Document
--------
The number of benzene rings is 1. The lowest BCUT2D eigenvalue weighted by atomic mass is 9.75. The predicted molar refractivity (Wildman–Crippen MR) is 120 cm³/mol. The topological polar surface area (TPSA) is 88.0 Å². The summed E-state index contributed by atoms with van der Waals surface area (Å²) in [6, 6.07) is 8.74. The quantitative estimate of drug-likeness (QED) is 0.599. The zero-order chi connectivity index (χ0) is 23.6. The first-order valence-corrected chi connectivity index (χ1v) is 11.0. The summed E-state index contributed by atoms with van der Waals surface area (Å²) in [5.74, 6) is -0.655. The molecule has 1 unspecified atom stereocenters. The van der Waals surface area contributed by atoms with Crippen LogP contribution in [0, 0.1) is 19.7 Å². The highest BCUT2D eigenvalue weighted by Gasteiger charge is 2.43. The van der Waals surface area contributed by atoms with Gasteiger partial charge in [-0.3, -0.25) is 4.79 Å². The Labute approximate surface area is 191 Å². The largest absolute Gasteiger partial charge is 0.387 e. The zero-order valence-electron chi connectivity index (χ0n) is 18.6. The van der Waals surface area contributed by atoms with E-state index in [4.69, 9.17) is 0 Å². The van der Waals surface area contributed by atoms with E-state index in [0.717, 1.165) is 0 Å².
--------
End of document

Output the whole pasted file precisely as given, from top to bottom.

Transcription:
The number of benzene rings is 1. The lowest BCUT2D eigenvalue weighted by atomic mass is 9.75. The predicted molar refractivity (Wildman–Crippen MR) is 120 cm³/mol. The topological polar surface area (TPSA) is 88.0 Å². The summed E-state index contributed by atoms with van der Waals surface area (Å²) in [6, 6.07) is 8.74. The quantitative estimate of drug-likeness (QED) is 0.599. The zero-order chi connectivity index (χ0) is 23.6. The first-order valence-corrected chi connectivity index (χ1v) is 11.0. The summed E-state index contributed by atoms with van der Waals surface area (Å²) in [5.74, 6) is -0.655. The molecule has 1 unspecified atom stereocenters. The van der Waals surface area contributed by atoms with Crippen LogP contribution in [0, 0.1) is 19.7 Å². The highest BCUT2D eigenvalue weighted by Gasteiger charge is 2.43. The van der Waals surface area contributed by atoms with Gasteiger partial charge in [-0.3, -0.25) is 4.79 Å². The Labute approximate surface area is 191 Å². The largest absolute Gasteiger partial charge is 0.387 e. The zero-order valence-electron chi connectivity index (χ0n) is 18.6. The van der Waals surface area contributed by atoms with E-state index in [4.69, 9.17) is 0 Å². The van der Waals surface area contributed by atoms with E-state index in [0.717, 1.165) is 0 Å².